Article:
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February 21, 2018

Moving Beyond Student Engagement to Student Empowerment

When I attended Teacher School, I remember that the Holy Grail was student engagement. I believe it still is – it’s increasingly more difficult now to get our students to engage with the content we present in an age where screen time distracts and sucks in all of us, for better or for worse.

I can always get behind the idea of student engagement, and I am always on the lookout for ways I can help teachers engage their students. At some point, though, I feel that engagement is a lower rung on the ladder of student success.

  • I have content the students are interested in – check
  • I have methods that guide them to understand that content – check

You know what? Just like Ariel inThe Little Mermaid, I want more! I want to empower students.

I have long believed that teachers should be more facilitators than the “sage on the stage.” Besides, who among us knows absolutely everything there is to know about our content area? Digging in to learn more was always, for me, the most exciting part of teaching. When a student felt the support to say, “But what about this?” and introduced something I had never considered before – WOW. That’s when I felt like the energy soared: everyone was dialed in, excited discussion continued, and the sun broke through and shined in our classroom.

Why was that so special? One of their own had opened the door to a new way of thinking, and this was exciting. It didn’t come from the teacher, and it may have been something a few students were thinking about anyway. It made them feel more like a community of thinkers rather than students sitting in their desks, which may not be a huge leap, but it is because that means they are truly invested.

This shouldn’t be a moment to be revered and celebrated. It should be status quo.

Empowering students allows them to go through the process of problem-solving without imposing what has worked for us. Teachers certainly need to provide support, framework, and some foundational instruction with most content, so that certainly secures our role as a facilitator. But student empowerment makes students the experts, which is infinitely more confidence-building than engagement: they are not just on the same train that you are, they are the engineers who are driving and steering the train.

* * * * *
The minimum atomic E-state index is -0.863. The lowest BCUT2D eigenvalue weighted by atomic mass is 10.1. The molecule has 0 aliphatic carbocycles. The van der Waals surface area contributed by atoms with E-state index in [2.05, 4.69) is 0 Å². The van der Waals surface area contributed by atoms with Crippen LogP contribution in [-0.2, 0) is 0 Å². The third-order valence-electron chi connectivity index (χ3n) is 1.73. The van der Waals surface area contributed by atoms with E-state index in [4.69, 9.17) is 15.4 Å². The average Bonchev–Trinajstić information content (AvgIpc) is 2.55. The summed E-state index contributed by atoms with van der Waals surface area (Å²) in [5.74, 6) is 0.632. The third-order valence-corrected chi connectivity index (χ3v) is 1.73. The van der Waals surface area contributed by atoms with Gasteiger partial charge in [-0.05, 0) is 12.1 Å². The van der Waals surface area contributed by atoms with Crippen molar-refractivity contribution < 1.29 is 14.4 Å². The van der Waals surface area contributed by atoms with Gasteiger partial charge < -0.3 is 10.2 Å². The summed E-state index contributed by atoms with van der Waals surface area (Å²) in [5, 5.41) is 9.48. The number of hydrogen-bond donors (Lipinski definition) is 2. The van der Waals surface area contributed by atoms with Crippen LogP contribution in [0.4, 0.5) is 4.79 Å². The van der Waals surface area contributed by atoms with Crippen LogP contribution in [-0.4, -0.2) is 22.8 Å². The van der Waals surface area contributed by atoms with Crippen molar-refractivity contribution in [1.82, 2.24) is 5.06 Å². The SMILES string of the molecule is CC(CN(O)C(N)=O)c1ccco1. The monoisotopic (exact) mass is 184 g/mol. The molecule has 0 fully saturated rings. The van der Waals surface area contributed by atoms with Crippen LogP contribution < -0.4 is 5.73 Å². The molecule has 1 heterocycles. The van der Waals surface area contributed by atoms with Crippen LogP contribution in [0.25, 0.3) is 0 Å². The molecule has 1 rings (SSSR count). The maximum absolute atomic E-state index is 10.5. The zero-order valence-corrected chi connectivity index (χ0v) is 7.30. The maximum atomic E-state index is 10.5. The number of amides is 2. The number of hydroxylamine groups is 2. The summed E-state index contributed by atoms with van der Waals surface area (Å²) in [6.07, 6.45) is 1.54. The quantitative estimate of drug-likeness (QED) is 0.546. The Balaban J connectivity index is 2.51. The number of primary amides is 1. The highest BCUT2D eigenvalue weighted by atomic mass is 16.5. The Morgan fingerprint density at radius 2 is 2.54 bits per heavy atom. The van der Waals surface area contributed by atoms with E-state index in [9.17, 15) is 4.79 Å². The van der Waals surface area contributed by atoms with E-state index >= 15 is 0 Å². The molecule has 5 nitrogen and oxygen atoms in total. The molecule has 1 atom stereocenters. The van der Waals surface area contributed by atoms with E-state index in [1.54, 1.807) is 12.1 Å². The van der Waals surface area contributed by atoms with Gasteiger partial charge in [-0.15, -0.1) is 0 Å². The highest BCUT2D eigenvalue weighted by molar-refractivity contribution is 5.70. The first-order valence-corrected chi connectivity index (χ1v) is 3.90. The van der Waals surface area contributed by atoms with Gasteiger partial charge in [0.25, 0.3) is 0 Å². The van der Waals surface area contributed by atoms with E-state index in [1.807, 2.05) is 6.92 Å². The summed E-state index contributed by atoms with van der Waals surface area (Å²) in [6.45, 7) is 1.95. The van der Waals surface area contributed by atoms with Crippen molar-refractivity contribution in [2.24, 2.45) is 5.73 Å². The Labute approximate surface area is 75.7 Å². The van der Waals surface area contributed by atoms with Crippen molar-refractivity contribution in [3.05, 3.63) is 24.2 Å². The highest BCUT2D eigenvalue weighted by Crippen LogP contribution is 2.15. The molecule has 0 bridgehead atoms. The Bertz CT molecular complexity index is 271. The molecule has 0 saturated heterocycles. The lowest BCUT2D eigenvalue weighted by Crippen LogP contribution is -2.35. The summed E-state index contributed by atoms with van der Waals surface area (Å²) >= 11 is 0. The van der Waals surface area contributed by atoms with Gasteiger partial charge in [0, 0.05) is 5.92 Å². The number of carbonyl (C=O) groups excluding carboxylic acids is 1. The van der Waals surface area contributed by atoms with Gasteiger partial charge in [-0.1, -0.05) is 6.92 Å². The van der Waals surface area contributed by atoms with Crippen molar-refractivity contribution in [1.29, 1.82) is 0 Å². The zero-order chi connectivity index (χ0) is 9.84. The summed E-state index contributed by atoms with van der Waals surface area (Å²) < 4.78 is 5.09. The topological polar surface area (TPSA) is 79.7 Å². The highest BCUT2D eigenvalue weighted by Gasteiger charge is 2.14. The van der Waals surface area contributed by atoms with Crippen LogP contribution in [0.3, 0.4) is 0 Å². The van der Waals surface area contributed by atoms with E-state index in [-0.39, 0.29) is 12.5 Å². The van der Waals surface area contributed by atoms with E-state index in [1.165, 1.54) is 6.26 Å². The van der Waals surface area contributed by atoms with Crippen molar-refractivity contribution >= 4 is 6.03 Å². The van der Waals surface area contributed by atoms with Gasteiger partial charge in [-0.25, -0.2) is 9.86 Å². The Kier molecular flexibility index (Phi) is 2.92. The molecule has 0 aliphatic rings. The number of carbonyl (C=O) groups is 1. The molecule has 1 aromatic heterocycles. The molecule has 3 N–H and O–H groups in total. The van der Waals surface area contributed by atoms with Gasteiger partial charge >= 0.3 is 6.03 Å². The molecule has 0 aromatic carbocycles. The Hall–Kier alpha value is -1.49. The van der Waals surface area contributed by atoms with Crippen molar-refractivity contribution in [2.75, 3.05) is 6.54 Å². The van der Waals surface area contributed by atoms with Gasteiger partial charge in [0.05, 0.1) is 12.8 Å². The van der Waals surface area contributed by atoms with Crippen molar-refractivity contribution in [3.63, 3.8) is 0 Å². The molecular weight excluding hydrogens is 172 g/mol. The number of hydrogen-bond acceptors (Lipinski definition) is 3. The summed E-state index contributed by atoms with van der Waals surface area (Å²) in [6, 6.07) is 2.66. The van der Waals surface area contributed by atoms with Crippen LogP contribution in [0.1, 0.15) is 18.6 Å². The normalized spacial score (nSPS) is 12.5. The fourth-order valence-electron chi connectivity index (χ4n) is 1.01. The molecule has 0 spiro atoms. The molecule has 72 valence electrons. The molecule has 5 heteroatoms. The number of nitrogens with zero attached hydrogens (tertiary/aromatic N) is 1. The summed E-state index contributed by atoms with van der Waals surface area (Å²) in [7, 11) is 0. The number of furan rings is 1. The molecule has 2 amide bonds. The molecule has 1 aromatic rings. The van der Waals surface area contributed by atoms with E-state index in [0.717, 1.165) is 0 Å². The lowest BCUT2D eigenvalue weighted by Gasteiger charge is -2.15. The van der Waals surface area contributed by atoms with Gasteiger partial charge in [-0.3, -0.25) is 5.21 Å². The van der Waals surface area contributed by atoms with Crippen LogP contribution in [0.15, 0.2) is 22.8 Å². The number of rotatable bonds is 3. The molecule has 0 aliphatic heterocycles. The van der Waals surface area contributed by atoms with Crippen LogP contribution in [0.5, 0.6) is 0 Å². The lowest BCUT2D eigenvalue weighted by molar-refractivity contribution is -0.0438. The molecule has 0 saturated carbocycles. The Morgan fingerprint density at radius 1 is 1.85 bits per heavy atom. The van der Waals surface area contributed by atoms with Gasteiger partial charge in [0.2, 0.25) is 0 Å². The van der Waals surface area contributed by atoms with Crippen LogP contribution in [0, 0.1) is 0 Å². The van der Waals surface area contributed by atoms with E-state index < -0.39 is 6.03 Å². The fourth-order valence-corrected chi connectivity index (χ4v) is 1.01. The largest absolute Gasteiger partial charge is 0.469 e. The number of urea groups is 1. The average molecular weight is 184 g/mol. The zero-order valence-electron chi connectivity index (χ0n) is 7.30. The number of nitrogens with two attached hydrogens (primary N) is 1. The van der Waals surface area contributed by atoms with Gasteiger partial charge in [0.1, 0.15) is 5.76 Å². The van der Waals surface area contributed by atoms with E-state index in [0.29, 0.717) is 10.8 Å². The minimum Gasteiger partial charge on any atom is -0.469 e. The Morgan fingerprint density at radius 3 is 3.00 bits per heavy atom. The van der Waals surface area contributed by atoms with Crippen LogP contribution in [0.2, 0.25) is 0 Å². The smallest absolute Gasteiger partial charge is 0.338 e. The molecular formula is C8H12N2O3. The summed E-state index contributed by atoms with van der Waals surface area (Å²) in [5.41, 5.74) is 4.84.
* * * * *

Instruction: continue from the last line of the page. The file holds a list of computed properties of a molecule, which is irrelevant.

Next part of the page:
The strategies I gravitate toward, like cooperative learning, game-based learning, and any sort of project-based initiatives, put students in the driver’s seat and pushes them to think in ways that work for them. Students don’t just work together, play a game together, or complete a group project; they create a game, they design a project, they problem-solve. They think critically, they communicate, they collaborate, they create.

And eventually, they change the world.

But this doesn’t happen in a vacuum. Educators must allow these important opportunities for empowerment to develop, and to take place both organically and within a structure. We must hand off the baton to students, and show them how to lead, so they can develop confidence and strong self-efficacy to impact our world in positive ways. One of the huge benefits of empowering students is watching students grow, shine, and develop into the leaders we know they can be.

Plus, we adults might just learn a few things along the way.

Whether you createa game, designa project, or let your studentsproblem-solve, how do you plan to empower your students in the upcoming school year? Comment with your thoughts and ideas below.


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